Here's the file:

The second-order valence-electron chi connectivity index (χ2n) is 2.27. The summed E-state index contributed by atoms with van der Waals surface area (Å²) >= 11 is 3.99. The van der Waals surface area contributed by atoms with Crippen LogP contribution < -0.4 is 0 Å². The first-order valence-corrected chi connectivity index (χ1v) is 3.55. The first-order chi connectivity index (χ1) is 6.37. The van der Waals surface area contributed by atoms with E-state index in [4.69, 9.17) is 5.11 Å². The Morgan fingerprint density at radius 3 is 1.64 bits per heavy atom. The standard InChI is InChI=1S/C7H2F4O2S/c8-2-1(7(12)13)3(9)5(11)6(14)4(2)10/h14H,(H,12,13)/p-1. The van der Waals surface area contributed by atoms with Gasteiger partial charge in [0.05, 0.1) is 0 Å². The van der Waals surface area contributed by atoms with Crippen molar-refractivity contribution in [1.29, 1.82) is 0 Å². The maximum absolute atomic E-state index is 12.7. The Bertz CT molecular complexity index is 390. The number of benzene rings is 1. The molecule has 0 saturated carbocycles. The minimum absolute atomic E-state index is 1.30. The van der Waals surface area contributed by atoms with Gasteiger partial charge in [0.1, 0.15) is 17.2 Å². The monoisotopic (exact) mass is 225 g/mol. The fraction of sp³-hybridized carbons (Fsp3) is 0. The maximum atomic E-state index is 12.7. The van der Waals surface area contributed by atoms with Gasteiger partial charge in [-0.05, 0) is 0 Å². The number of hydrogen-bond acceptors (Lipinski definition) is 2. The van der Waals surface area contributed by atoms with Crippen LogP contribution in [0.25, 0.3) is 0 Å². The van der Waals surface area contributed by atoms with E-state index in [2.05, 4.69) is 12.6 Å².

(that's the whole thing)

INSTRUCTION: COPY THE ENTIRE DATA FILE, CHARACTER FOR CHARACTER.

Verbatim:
The second-order valence-electron chi connectivity index (χ2n) is 2.27. The summed E-state index contributed by atoms with van der Waals surface area (Å²) >= 11 is 3.99. The van der Waals surface area contributed by atoms with Crippen LogP contribution < -0.4 is 0 Å². The first-order valence-corrected chi connectivity index (χ1v) is 3.55. The first-order chi connectivity index (χ1) is 6.37. The van der Waals surface area contributed by atoms with E-state index in [4.69, 9.17) is 5.11 Å². The Morgan fingerprint density at radius 3 is 1.64 bits per heavy atom. The standard InChI is InChI=1S/C7H2F4O2S/c8-2-1(7(12)13)3(9)5(11)6(14)4(2)10/h14H,(H,12,13)/p-1. The van der Waals surface area contributed by atoms with Gasteiger partial charge in [0.05, 0.1) is 0 Å². The van der Waals surface area contributed by atoms with Crippen molar-refractivity contribution in [1.29, 1.82) is 0 Å². The maximum absolute atomic E-state index is 12.7. The Bertz CT molecular complexity index is 390. The number of benzene rings is 1. The molecule has 0 saturated carbocycles. The minimum absolute atomic E-state index is 1.30. The van der Waals surface area contributed by atoms with Gasteiger partial charge in [0.1, 0.15) is 17.2 Å². The monoisotopic (exact) mass is 225 g/mol. The fraction of sp³-hybridized carbons (Fsp3) is 0. The maximum atomic E-state index is 12.7. The van der Waals surface area contributed by atoms with Gasteiger partial charge in [-0.05, 0) is 0 Å². The number of hydrogen-bond acceptors (Lipinski definition) is 2. The van der Waals surface area contributed by atoms with Crippen LogP contribution in [0.25, 0.3) is 0 Å². The van der Waals surface area contributed by atoms with E-state index in [2.05, 4.69) is 12.6 Å².